When you’re steeling, lock your wrist and stroke the knife from heel to tip by unhinging at the shoulder – it’s your pivot point – and slowly dropping your forearm. The key is to maintain a consistent angle all the way through the stroke. By locking your wrist and elbow, you will keep your angle stable from top to bottom. Go slowly and follow all the way through the tip. You don’t have to press very hard to realign the edge. Steeling requires barely more pressure than the weight of the knife itself.
Alternate from side to side, keeping the same alignment and angle on both sides. It really only takes four or five strokes per side to get your knife ready for more work.
When should you steel? Every time you use your knife. Oddly enough, steeling before you use the knife is much more effective than steeling afterward. A steeled edge can be very sharp, but it is not as durable as a freshly honed edge. If you don’t use a steeled edge right away it can actually relax back into its blunted state. The same is true of a blunted edge. If you really degrade the edge of your knife in a heavy cutting session, let it sit overnight before sharpening. It will be in much better shape than it was the day before.
You should also steel before sharpening so any rolled or impacted edges are pushed back into alignment. That way you don’t cut off the rolled edge and lose more metal than you really need to. You also can steel after sharpening to add a final bit of polish (especially on a medium to medium fine edge) and tooth alignment. A steel actually “smears” the edge, teasing out a little more thinness. You’ll have a keener edge, but it will be weaker than the freshly sharpened edge.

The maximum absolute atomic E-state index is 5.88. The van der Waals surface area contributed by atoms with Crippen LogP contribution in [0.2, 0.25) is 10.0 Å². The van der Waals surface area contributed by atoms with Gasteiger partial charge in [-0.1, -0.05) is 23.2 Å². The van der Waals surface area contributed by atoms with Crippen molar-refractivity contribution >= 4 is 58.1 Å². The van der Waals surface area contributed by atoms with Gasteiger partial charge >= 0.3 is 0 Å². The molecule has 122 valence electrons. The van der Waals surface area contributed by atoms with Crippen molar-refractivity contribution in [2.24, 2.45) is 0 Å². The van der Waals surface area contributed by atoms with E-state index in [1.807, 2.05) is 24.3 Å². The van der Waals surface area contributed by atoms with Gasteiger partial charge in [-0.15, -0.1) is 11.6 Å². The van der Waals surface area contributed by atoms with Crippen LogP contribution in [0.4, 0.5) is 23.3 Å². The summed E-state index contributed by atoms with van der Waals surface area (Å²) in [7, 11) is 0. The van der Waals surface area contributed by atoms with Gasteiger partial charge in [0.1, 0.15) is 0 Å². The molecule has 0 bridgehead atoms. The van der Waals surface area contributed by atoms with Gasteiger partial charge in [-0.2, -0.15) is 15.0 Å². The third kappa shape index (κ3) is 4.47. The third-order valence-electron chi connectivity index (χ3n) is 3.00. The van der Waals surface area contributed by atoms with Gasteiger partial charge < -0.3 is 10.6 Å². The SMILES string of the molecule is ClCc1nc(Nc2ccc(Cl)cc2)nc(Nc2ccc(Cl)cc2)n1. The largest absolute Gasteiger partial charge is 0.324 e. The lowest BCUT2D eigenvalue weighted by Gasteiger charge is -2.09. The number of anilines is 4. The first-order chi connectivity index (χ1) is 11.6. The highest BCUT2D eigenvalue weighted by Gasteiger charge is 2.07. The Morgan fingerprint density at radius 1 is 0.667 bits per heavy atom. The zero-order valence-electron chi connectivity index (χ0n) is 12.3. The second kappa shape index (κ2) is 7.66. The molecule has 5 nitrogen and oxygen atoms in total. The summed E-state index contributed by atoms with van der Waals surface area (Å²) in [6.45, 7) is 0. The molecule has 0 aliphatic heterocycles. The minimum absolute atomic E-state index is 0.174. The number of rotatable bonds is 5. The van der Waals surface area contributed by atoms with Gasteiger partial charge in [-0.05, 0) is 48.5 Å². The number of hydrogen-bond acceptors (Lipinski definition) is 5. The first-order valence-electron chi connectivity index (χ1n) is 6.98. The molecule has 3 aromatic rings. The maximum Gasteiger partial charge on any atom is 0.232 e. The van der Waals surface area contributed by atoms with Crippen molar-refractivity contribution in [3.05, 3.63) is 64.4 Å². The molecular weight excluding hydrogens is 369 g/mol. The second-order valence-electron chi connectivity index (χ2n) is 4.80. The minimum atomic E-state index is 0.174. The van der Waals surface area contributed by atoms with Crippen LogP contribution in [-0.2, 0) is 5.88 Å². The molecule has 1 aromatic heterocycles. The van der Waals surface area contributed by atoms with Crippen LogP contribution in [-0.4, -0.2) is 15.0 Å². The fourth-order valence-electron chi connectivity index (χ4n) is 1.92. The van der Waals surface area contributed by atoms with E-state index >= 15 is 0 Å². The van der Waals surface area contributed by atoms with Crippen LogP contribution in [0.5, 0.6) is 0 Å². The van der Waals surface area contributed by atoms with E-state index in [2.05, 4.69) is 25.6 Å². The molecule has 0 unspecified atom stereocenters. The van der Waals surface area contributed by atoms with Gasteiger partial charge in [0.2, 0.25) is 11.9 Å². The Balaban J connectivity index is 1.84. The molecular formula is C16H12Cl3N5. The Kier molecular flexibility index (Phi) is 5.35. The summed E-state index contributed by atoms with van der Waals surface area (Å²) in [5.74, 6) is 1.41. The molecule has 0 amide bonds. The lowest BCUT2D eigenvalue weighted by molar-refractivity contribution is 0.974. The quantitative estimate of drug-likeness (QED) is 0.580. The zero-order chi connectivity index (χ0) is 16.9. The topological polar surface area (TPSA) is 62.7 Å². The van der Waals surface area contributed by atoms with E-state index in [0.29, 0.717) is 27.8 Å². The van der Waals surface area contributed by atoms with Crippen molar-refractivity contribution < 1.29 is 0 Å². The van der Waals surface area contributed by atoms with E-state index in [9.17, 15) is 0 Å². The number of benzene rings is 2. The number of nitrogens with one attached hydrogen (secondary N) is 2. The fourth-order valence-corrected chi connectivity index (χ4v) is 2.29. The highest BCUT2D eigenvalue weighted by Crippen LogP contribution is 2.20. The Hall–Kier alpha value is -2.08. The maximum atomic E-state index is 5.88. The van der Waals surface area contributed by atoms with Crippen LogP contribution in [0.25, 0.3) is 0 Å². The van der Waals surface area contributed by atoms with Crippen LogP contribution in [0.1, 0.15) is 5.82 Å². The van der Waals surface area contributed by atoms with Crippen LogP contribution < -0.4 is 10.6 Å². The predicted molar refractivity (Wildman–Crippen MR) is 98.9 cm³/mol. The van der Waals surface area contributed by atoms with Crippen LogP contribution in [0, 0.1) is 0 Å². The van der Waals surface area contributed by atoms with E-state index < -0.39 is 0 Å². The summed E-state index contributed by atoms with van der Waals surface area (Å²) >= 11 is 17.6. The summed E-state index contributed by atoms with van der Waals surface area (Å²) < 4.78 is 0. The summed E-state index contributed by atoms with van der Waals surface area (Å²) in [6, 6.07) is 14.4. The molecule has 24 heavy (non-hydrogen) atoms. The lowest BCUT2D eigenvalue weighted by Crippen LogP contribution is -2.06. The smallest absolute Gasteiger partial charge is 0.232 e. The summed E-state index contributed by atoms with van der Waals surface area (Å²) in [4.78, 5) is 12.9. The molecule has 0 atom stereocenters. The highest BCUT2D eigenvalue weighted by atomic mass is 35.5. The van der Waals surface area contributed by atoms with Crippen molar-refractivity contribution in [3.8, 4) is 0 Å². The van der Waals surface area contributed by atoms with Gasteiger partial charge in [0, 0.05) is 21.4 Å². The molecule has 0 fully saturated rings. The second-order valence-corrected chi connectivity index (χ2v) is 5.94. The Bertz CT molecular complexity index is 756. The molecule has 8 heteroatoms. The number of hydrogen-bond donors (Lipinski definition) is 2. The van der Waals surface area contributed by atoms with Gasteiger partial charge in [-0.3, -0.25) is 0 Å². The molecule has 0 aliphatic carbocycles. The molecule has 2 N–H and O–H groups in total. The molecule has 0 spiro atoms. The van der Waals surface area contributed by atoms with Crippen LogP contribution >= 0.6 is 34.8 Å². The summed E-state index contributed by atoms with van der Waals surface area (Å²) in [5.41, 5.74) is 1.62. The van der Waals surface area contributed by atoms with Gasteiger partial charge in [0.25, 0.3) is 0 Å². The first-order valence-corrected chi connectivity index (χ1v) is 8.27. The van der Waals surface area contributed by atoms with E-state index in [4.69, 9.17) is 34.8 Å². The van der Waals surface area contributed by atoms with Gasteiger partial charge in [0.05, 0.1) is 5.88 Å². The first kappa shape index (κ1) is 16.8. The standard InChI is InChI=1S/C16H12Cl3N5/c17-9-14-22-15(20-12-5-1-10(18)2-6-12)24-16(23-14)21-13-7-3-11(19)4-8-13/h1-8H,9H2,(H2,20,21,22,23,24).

So you have some kitchen knives you want to send off and get sharpened… Well this article should interest you! Before you have your knives sharpened by someone local or even online, see if you can determine the amount of attention they will pay each of your blades. Here at Razor Edge Knives, we work on each blade as if it were our own!
Most knife sharpening companies will charge for blade repair… at Razor Edge Knives, we include it as a complimentary service when you send in 10 knives or more. What do we mean by blade repair? Well, typically it is a chipped tip or a large nick taken out of the edge… but many times the blade has not been sharpened properly in the past and the “heel” of the edge gets worn and the “return” goes out past the edge (click here for a knife diagram explaining the different parts of a knife). If you have less knives, it’s only $3/blade to fix.
This poses a problem for your larger kitchen knives (you know, the ones you typically “chop” things with). The reason is because as you try to use the “heel” of your edge to cut all the way through something, let’s say a tomatoe, it won’t cut all the way through because there is actually a gap between your edge and the cutting board (see above photo). Here are some pictures to show what a finished blade looks like when we are done
You can be rest assured that by sending us your blades, they will be well taken care of and extra time and effort will go into your blades if they need it – even at a monetary loss to us. The testimonials and reviews back up this claim. When you want to talk to the person who actually will be sharpening and handling your blade (I.e. Josh, the owner) all you have to do is pick up the phone and call! Thanks for checking us out.